On top of all that, I was recently interviewed about fashion theory by Bel Jacobs, and about all things historical at History Vault. And I shared my thoughts on the enduring appeal of Nautical Style for the Metro. And speaking of Nautical Style, I am still currently engrossed in writing a book that tracks the origins of our favourite nautical trends. And speaking of BOOKS, in exciting news my Fashion Miscellany has nearly sold out and is going to reprint!

The TImes

I’m pleased to say it made The Times ‘five best style titles for spring’, as well as The Observer’s Top 5 picks. There have also been lovely words from Clothes on FilmTilly and the ButtonsNaomi ThompsonThe Twin Magazine blog by the girls at Pamflet and The Invisible Woman at the Guardian.

Fashion Miscellany is still available via the GuardianAmazon, and all good book shops. GET ONE WHILE STOCKS LAST!

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Newsflash: Book Out in February! And Upcoming Events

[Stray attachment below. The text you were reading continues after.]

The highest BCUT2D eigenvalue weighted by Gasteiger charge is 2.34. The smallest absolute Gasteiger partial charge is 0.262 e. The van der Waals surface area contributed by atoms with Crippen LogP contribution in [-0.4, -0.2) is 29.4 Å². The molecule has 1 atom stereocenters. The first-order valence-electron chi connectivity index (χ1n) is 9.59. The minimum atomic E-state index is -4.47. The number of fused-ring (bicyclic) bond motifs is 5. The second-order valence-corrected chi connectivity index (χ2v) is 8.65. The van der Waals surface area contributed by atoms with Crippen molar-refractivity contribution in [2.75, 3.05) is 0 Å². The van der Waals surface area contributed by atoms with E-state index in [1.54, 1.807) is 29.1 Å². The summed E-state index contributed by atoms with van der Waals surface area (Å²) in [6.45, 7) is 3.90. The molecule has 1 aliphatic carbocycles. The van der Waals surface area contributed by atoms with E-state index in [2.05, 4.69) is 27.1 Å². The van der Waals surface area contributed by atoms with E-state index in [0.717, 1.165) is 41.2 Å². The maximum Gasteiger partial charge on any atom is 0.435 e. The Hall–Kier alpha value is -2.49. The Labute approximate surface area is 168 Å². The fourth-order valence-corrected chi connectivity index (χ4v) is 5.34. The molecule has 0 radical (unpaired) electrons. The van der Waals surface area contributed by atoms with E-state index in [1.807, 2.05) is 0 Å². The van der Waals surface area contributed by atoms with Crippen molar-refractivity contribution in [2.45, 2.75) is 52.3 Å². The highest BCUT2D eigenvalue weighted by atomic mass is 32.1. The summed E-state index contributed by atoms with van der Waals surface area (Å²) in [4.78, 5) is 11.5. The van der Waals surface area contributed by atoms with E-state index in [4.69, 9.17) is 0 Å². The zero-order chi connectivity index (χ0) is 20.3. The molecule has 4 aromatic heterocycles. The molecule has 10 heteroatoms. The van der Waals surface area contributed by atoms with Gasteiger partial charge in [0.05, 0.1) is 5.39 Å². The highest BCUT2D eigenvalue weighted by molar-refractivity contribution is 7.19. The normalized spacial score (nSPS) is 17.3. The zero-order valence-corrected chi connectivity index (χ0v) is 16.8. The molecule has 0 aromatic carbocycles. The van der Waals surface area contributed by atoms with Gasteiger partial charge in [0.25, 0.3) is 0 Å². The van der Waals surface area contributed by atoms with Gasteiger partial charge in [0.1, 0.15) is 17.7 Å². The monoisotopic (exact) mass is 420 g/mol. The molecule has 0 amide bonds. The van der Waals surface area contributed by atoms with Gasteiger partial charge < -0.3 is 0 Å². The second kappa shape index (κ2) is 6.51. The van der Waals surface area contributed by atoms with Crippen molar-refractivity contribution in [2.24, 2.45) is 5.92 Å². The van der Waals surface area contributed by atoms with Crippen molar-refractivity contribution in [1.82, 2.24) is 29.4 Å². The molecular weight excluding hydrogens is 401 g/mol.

miscellany blogWhilst I’m still researching all things nautical for the current book I’m working on, I’m excited to say that a small book I put together earlier this year is being launched to coincide with London Fashion Week in February 2014. The Fashion Miscellany is a treasury of tips, trivia and stories about the world of style that casts a quizzical eye over fashion’s oddities, revealing the histories of various garments and techniques as well as lists of top fashion films and the digital fashion revolution. And best of all, it’s available for pre-order HERE!

va-logo1In events coming up, I’m speaking at Raising the Curtain: The History of British Music Hall Study Day at the V&A on Saturday 7th December. The day coincides with the V&A’s current exhibition, Music Halls: Sickert and the Three Graces and covers areas from working women in the Halls from Professor Jacky Bratton, and a look at Music Hall and dance from the V&A’s dance curator Jane Pritchard. I’ll be taking a look at the history of breeches roles, male impersonator Vesta Tilley and Victorian fashion transgression.

More info and tickets here.